How to get the most out of your used or refurbished commercial printing equipment

Gus Hawko.
Gus Hawko.

Author Gus Hawco, President of Sherbrand Industries of Glen Morris, Ontario, has been buying and selling used printing equipment since he founded his company in 1992. Here, he gives printers of all types – small and medium digital and offset printers, packaging printers, quick-print shops, print brokers, mailing & fulfillment houses, print finishing businesses and others – sound advice on buying, selling and operating used and refurbished printing equipment.

Basics of buying and selling

Buying or selling used printing equipment represents a major investment. The first step is to contact a reputable advisor and discuss your requirements – one who has knowledge and exposure in the industry. Factors to consider:

  • Does the individual have a wide network of trusted connections?
  • Is he/she aware of availability locally, nationally and worldwide?
  • Is the advisor up to date on current market pricing of various printer models?

Discuss your production requirements, specifics of size, age, condition, features and availability. You’ll soon discover that “one size does NOT fit all.” For example, buying over-sized equipment may reduce productivity. Once, a customer of mine insisted on a 50” x 80” platen press even though 85% of his jobs were under 28” x 41.” His operators spent extra time on set-ups and that slowed down production. They were struggling for six months. Luckily, I was able to find a customer for the large press without loosing any money. Another client was ready to purchase an expensive, fully automatic laminator/mounter. However, his production volumes didn’t justify the expenditure. I was able to recommend a semi-automatic one at a fraction of the cost that would do just as good a job. Reducing production costs and increasing capabilities with used or refurbished printing or finishing equipment should be your ultimate goal.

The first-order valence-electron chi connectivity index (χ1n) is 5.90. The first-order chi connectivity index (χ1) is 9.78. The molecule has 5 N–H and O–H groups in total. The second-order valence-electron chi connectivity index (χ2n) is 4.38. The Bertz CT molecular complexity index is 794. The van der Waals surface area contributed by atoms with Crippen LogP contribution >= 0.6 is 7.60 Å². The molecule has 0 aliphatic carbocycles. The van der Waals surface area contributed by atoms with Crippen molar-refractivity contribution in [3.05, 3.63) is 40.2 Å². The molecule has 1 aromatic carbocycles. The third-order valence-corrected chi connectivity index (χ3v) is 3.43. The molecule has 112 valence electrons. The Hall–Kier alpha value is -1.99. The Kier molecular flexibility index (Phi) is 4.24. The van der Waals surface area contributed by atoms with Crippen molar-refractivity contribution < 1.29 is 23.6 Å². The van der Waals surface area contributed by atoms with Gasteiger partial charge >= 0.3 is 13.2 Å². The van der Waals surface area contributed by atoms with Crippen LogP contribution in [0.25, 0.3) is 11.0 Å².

hawkousedequipment1-inTips for buying

  • Always buy from a reputable firm that knows the equipment inside-out and can perform mechanical inspections.
  • Avoid Internet-only websites and re-sellers who advertise solely online – along with machines advertised via mobile phone numbers or web mail addresses.
  • Personally inspect the equipment. Ask questions about performance and maintenance? What types of work has it been doing? How many hours or impressions has it run? Check maintenance records for breakdowns and repairs.
  • Be sure you record serial numbers, then check the year and model online or from the OEM.
  • Make sure the operator’s and parts manual accompanies the purchase. OEM manuals change regularly and your machine’s serial number will determine what version of the manual you’ll need.
  • Never make a deposit until you’re 100% satisfied.
  • Know specifically which parts have been refurbished and/or replaced.
  • Make especially sure that all moving parts are in good shape. Get a pro to make a mechanical inspection on-site.
  • Don’t worry too much about impression counts or age of the equipment. Mechanical condition is more important. Well-maintained equipment will generally give you longer, trouble-free production.
  • For digital or electronic equipment, your first question should be: Does the equipment have a service contract? If yes, it’s more likely to be in good condition.
  • Make sure that you can take over the maintenance contract. The cost of maintenance and replacement parts would be higher without a contract.
  • Know the range of the OEM’s equipment for its particular category. Knowing the model and serial number is helpful, but buying upgradeable machines is ideal.
  • Be careful if you buy directly from an end-user. Market prices fluctuate. You may be paying more than the equipment is worth. Some machinery is sold because it doesn’t work properly, or replacement parts are no longer available.

Tips for operating

  • Your used or refurbished equipment should perform as if it were brand new.
  • Your maintenance program should ensure trouble-free production and long-term performance.
  • Properly trained operators will reduce downtime and maximize productivity.
  • Use the recommended plates, blankets, pressroom chemicals and substrates. For example, don’t ask your plate specialist to recommend chemistry. If in doubt, check your OEM manuals and seek out independent suppliers whose products are used for similar equipment from several OEM’s.
  • To gauge productivity, always check your clicks against the recommended speed in your manual. Running equipment at top speed may not give you the best results. You might produce more at lower speeds with fewer stops.
  • If your machine adds to your existing workflow, make certain your staffers know how to operate it and connect it seamlessly to all hardware and software.

 

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Tony Curcio is the editor of Graphic Arts Magazine.